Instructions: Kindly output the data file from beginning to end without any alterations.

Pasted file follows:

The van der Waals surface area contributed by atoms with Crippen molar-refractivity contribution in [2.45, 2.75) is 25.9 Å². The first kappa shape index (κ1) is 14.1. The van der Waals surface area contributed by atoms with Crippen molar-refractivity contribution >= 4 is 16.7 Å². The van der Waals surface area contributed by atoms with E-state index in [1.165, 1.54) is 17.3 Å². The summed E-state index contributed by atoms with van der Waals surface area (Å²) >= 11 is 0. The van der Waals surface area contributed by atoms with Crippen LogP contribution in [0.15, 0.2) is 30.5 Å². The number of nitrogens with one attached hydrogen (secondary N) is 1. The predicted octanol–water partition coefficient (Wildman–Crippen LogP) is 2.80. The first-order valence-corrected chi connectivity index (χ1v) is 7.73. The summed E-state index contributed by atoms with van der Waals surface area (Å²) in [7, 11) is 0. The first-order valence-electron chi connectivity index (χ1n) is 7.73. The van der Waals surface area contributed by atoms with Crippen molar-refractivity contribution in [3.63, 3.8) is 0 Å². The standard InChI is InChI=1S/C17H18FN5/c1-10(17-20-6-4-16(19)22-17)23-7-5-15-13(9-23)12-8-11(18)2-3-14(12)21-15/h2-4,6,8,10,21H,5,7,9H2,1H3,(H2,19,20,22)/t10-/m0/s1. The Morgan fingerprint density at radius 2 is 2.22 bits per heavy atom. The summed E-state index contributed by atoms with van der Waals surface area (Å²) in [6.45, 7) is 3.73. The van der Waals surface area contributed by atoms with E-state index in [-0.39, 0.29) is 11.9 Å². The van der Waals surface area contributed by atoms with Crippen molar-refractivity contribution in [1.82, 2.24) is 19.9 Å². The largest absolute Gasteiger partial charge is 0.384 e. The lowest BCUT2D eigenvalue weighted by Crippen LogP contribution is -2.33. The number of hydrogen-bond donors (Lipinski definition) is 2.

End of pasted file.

The van der Waals surface area contributed by atoms with Crippen molar-refractivity contribution in [2.45, 2.75) is 25.9 Å². The first kappa shape index (κ1) is 14.1. The van der Waals surface area contributed by atoms with Crippen molar-refractivity contribution >= 4 is 16.7 Å². The van der Waals surface area contributed by atoms with E-state index in [1.165, 1.54) is 17.3 Å². The summed E-state index contributed by atoms with van der Waals surface area (Å²) >= 11 is 0. The van der Waals surface area contributed by atoms with Crippen LogP contribution in [0.15, 0.2) is 30.5 Å². The number of nitrogens with one attached hydrogen (secondary N) is 1. The predicted octanol–water partition coefficient (Wildman–Crippen LogP) is 2.80. The first-order valence-corrected chi connectivity index (χ1v) is 7.73. The summed E-state index contributed by atoms with van der Waals surface area (Å²) in [7, 11) is 0. The first-order valence-electron chi connectivity index (χ1n) is 7.73. The van der Waals surface area contributed by atoms with Crippen molar-refractivity contribution in [3.63, 3.8) is 0 Å². The standard InChI is InChI=1S/C17H18FN5/c1-10(17-20-6-4-16(19)22-17)23-7-5-15-13(9-23)12-8-11(18)2-3-14(12)21-15/h2-4,6,8,10,21H,5,7,9H2,1H3,(H2,19,20,22)/t10-/m0/s1. The Morgan fingerprint density at radius 2 is 2.22 bits per heavy atom. The summed E-state index contributed by atoms with van der Waals surface area (Å²) in [6.45, 7) is 3.73. The van der Waals surface area contributed by atoms with E-state index in [-0.39, 0.29) is 11.9 Å². The van der Waals surface area contributed by atoms with Crippen molar-refractivity contribution in [1.82, 2.24) is 19.9 Å². The largest absolute Gasteiger partial charge is 0.384 e. The lowest BCUT2D eigenvalue weighted by Crippen LogP contribution is -2.33. The number of hydrogen-bond donors (Lipinski definition) is 2.